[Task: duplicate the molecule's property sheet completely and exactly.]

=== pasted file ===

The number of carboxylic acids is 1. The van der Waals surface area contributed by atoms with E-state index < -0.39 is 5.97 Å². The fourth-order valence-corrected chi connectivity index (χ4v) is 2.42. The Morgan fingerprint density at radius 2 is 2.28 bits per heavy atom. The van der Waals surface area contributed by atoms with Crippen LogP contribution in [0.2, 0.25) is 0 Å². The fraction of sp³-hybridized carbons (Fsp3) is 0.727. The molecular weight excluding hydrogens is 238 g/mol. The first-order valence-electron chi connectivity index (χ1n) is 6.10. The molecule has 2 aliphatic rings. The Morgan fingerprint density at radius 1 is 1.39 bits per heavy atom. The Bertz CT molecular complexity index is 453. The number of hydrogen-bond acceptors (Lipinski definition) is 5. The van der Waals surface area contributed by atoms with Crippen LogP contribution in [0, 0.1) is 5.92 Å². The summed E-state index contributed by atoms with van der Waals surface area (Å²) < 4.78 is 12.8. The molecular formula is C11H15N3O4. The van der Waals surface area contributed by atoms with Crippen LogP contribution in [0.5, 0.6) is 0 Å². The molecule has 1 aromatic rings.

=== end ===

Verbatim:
The number of carboxylic acids is 1. The van der Waals surface area contributed by atoms with E-state index < -0.39 is 5.97 Å². The fourth-order valence-corrected chi connectivity index (χ4v) is 2.42. The Morgan fingerprint density at radius 2 is 2.28 bits per heavy atom. The van der Waals surface area contributed by atoms with Crippen LogP contribution in [0.2, 0.25) is 0 Å². The fraction of sp³-hybridized carbons (Fsp3) is 0.727. The molecular weight excluding hydrogens is 238 g/mol. The first-order valence-electron chi connectivity index (χ1n) is 6.10. The molecule has 2 aliphatic rings. The Morgan fingerprint density at radius 1 is 1.39 bits per heavy atom. The Bertz CT molecular complexity index is 453. The number of hydrogen-bond acceptors (Lipinski definition) is 5. The van der Waals surface area contributed by atoms with Crippen LogP contribution in [0, 0.1) is 5.92 Å². The summed E-state index contributed by atoms with van der Waals surface area (Å²) < 4.78 is 12.8. The molecular formula is C11H15N3O4. The van der Waals surface area contributed by atoms with Crippen LogP contribution in [0.5, 0.6) is 0 Å². The molecule has 1 aromatic rings.